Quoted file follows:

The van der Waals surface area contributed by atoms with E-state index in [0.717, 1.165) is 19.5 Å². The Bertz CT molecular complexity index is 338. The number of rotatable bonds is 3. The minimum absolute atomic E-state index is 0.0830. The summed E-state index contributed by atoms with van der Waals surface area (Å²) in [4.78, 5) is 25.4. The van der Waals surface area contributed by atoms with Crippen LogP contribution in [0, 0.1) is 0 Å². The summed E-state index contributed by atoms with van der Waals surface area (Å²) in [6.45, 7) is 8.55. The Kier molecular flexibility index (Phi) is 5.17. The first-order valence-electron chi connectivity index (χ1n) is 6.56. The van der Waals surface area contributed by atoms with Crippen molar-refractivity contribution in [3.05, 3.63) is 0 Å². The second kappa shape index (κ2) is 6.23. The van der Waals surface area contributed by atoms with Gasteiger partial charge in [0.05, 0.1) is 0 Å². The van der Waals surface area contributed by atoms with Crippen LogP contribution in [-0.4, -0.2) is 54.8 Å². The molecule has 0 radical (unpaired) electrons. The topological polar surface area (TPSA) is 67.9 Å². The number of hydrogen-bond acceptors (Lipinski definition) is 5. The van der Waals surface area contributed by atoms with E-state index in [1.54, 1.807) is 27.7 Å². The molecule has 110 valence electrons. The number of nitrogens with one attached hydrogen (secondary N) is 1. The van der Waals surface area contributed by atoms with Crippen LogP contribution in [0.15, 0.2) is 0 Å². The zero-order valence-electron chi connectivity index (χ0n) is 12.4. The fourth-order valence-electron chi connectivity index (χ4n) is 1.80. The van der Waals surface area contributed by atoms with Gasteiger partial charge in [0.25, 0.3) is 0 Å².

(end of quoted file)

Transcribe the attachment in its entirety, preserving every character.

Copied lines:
The van der Waals surface area contributed by atoms with E-state index in [0.717, 1.165) is 19.5 Å². The Bertz CT molecular complexity index is 338. The number of rotatable bonds is 3. The minimum absolute atomic E-state index is 0.0830. The summed E-state index contributed by atoms with van der Waals surface area (Å²) in [4.78, 5) is 25.4. The van der Waals surface area contributed by atoms with Crippen LogP contribution in [0, 0.1) is 0 Å². The summed E-state index contributed by atoms with van der Waals surface area (Å²) in [6.45, 7) is 8.55. The Kier molecular flexibility index (Phi) is 5.17. The first-order valence-electron chi connectivity index (χ1n) is 6.56. The van der Waals surface area contributed by atoms with Crippen molar-refractivity contribution in [3.05, 3.63) is 0 Å². The second kappa shape index (κ2) is 6.23. The van der Waals surface area contributed by atoms with Gasteiger partial charge in [0.05, 0.1) is 0 Å². The van der Waals surface area contributed by atoms with Crippen LogP contribution in [-0.4, -0.2) is 54.8 Å². The molecule has 0 radical (unpaired) electrons. The topological polar surface area (TPSA) is 67.9 Å². The number of hydrogen-bond acceptors (Lipinski definition) is 5. The van der Waals surface area contributed by atoms with E-state index in [1.54, 1.807) is 27.7 Å². The molecule has 110 valence electrons. The number of nitrogens with one attached hydrogen (secondary N) is 1. The van der Waals surface area contributed by atoms with Crippen LogP contribution in [0.15, 0.2) is 0 Å². The zero-order valence-electron chi connectivity index (χ0n) is 12.4. The fourth-order valence-electron chi connectivity index (χ4n) is 1.80. The van der Waals surface area contributed by atoms with Gasteiger partial charge in [0.25, 0.3) is 0 Å².